You may have noticed the emergence of bike lanes and bike shares popping up over the past few years, and soon, women like Carolyn Szczepanski, director of communications at the League of American Bicyclists
, will ensure that women are not only taking advantage, but taking the lead in conversations regarding cycling in the city.
Here's what she has to say about getting more women to the pedals through The League's "Women Bike" program:
How did you get involved in cycling?
Five-ish years ago, there was a bike-to-work challenge that a friend of mine turned me on to. There was a week where you would go online and log how many trips you can do on your bike instead of in your car, so I decided to give that a try.
And literally in the span of a week, I realized I actually could do my job [as a reporter] really easily on a bike, and it was actually much faster for me to get from my office to city hall to cover city council meetings because I didn't have to worry about figuring out where to park and all the hassle of having a car. So I kind of adopted bicycling as my main form of transportation fairly quickly thereafter.
What prompted you to start Women Bike?
When I first came to D.C., I was working for an organization called the Alliance for Biking and Walking
. One day at their leadership retreat, one of the advocates from Los Angeles stood up and basically said, I'd love to have a gathering of the women who are here – kind of a women's caucus, if you will.
We had noticed, even in the course of just those few days, that a large majority of people making the presentations were men and a lot of the board members for cycling organizations were men.
So we kind of had this moment of clarity of — oh, there are conversations here about gender in the bike movement that aren't really happening. We had just an hour of time at that first meeting. And the only real takeaway was that we needed to keep having these discussions — that this needs to be a conversation that's ongoing.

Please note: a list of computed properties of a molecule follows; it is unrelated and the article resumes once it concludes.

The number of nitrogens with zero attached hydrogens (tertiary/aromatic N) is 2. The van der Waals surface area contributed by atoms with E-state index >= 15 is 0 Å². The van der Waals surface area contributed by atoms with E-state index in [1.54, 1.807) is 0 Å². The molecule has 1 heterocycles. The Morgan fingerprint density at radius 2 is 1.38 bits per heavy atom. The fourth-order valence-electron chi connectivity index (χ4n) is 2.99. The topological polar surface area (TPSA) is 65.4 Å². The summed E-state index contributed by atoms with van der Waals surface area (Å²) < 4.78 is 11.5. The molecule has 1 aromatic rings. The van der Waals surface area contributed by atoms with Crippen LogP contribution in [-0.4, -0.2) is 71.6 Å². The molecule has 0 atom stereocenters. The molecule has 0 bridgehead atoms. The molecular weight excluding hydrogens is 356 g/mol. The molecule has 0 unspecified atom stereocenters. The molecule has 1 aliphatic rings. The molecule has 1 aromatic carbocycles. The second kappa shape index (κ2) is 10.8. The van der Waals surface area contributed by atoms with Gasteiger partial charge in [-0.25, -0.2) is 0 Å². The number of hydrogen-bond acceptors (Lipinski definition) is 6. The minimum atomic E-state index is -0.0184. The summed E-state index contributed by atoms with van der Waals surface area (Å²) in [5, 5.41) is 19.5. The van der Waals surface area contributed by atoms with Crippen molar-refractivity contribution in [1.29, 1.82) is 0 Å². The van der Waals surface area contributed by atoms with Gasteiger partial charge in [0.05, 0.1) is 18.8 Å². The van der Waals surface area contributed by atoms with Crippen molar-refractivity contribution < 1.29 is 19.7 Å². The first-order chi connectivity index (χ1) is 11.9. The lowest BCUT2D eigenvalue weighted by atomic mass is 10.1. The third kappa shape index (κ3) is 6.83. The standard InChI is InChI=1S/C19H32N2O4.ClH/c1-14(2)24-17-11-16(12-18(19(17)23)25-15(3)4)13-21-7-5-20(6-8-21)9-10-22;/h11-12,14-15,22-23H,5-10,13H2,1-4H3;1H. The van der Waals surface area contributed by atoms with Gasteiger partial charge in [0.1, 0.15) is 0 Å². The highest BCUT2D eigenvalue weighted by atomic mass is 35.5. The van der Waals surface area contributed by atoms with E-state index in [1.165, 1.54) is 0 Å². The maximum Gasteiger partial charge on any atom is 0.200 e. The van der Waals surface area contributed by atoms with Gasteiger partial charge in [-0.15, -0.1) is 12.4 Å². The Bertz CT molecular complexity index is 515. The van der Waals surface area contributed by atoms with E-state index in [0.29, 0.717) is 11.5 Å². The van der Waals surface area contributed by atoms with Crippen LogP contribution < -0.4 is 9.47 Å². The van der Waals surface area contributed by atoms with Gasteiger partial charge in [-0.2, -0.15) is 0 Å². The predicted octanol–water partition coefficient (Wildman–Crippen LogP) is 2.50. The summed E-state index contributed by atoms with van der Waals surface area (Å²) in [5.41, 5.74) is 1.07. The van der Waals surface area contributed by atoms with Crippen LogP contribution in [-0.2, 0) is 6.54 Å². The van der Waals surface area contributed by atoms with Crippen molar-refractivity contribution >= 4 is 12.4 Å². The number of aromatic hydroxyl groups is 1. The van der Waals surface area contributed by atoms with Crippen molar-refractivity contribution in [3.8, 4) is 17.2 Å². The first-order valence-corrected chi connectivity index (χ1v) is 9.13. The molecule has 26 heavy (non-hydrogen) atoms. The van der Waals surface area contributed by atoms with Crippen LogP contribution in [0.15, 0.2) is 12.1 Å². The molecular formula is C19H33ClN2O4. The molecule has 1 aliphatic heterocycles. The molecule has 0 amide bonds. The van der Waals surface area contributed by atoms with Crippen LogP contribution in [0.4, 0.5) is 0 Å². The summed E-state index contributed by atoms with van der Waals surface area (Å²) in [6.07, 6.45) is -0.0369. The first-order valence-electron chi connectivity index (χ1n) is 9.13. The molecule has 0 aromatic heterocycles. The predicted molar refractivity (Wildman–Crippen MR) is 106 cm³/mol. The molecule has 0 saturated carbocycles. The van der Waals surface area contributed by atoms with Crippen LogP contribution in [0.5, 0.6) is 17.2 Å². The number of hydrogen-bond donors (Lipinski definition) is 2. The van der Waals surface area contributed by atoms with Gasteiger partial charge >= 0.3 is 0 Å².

It took a couple of years for anything to get rolling in a tangible way. And I kind of picked up the baton about this time last year and put together the first national women's cycling forum. We had a two-hour discussion; it was fairly short. We brought together six different women who represented different aspects of the bike movement.
Honestly, I was expecting to get maybe 100 people there, and lo and behold, nearly 300 people showed up. So we realized pretty quickly that this is a key discussion that people are really interested in having. That turned into a full day's event in September that the League put on and we launched Women Bike as an ongoing, free-standing program in January.
Why do you think it's important for women to bike? How would it change our city if more women started cycling?
It's important to engage women's expertise and experience. We see that places in the city where there are protected bike lanes or traffic-calmed streets, that's where more of the women are riding — and that's where more people
are riding. So when you make the streets accessible for a mom with her three-year-old kid in the back, you make the street more accessible for all users who would be biking.
What are the top three barriers to getting more women in D.C. riding?
It's really hard to pinpoint, because the life circumstances of women are just as diverse as any other group, but there are some key things that come up a lot. One of which is safety — women tend to be more risk averse than men. They're more leery of riding in the street with the automobile traffic. So when you see places like L St., or 15th
St. or Pennsylvania Avenue that have the bike lanes that are separated from traffic, those tend to be pretty effective to getting more women riding.
One of the other barriers is that women tend to have more of the household and childcare responsibilities. They have more of the shuttling child A to point B and child B to point C and there's a lot trip chaining that has to happen. So there's a lot of potential barriers that women face that aren't necessarily there for men.
Another barrier is that women feel there's not a lot of other women doing it. So the more we have programs like WABA's Women and Bicycles, the more bike shops become more welcoming and inviting to women, the more rides that are geared towards women or feel more accessible to women, the more we build a bike culture that is led and representative of women — I think that will bring down a barrier, as well.
Do you have any tangible goals about increasing women cyclists in D.C. for the year?
We're looking to build the foundation of the program since it's our first year. We do want to have a successful event at our national women's bicycle forum
on March 4th
with 300-plus people.
We're going to have a number of webinars and reports that come out in 2013 that will share ideas and experiences and best practices and we really want to build a community online as much as we can to build that camaraderie to get more women engaged.
This interview has been edited and condensed.